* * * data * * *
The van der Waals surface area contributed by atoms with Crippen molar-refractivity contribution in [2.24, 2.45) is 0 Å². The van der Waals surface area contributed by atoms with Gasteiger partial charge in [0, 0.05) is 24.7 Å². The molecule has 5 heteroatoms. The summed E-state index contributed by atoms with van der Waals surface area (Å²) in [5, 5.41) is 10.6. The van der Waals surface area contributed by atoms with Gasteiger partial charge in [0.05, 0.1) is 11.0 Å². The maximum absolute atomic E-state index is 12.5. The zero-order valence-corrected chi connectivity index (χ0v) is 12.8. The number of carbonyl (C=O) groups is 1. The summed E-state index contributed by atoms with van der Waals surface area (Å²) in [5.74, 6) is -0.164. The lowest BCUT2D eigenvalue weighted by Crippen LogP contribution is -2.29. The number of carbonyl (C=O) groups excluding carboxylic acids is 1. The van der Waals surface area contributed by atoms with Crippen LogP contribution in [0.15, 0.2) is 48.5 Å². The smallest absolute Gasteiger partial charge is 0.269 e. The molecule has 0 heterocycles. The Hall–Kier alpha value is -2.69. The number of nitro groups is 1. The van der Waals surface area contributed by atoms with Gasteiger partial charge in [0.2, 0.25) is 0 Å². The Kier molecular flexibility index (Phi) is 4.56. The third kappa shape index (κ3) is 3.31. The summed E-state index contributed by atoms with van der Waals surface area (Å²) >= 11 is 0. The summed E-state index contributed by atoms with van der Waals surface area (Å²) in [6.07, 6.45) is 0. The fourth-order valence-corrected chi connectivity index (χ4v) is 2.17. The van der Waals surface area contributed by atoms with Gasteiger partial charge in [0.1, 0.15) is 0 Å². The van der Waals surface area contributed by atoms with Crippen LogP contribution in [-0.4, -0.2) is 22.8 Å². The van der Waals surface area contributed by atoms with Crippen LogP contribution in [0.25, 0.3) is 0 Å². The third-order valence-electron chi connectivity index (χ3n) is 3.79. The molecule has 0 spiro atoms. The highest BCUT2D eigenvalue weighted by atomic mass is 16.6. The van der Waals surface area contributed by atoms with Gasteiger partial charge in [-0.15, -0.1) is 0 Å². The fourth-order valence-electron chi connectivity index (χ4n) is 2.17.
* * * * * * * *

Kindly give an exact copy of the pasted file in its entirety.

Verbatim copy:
The van der Waals surface area contributed by atoms with Crippen molar-refractivity contribution in [2.24, 2.45) is 0 Å². The van der Waals surface area contributed by atoms with Gasteiger partial charge in [0, 0.05) is 24.7 Å². The molecule has 5 heteroatoms. The summed E-state index contributed by atoms with van der Waals surface area (Å²) in [5, 5.41) is 10.6. The van der Waals surface area contributed by atoms with Gasteiger partial charge in [0.05, 0.1) is 11.0 Å². The maximum absolute atomic E-state index is 12.5. The zero-order valence-corrected chi connectivity index (χ0v) is 12.8. The number of carbonyl (C=O) groups is 1. The summed E-state index contributed by atoms with van der Waals surface area (Å²) in [5.74, 6) is -0.164. The lowest BCUT2D eigenvalue weighted by Crippen LogP contribution is -2.29. The number of carbonyl (C=O) groups excluding carboxylic acids is 1. The van der Waals surface area contributed by atoms with Crippen LogP contribution in [0.15, 0.2) is 48.5 Å². The smallest absolute Gasteiger partial charge is 0.269 e. The molecule has 0 heterocycles. The Hall–Kier alpha value is -2.69. The number of nitro groups is 1. The van der Waals surface area contributed by atoms with Gasteiger partial charge in [0.2, 0.25) is 0 Å². The Kier molecular flexibility index (Phi) is 4.56. The third kappa shape index (κ3) is 3.31. The summed E-state index contributed by atoms with van der Waals surface area (Å²) >= 11 is 0. The summed E-state index contributed by atoms with van der Waals surface area (Å²) in [6.07, 6.45) is 0. The fourth-order valence-corrected chi connectivity index (χ4v) is 2.17. The van der Waals surface area contributed by atoms with Gasteiger partial charge in [0.1, 0.15) is 0 Å². The van der Waals surface area contributed by atoms with Crippen LogP contribution in [-0.4, -0.2) is 22.8 Å². The van der Waals surface area contributed by atoms with Crippen LogP contribution in [0.25, 0.3) is 0 Å². The third-order valence-electron chi connectivity index (χ3n) is 3.79. The molecule has 0 spiro atoms. The highest BCUT2D eigenvalue weighted by atomic mass is 16.6. The van der Waals surface area contributed by atoms with Gasteiger partial charge in [-0.15, -0.1) is 0 Å². The fourth-order valence-electron chi connectivity index (χ4n) is 2.17.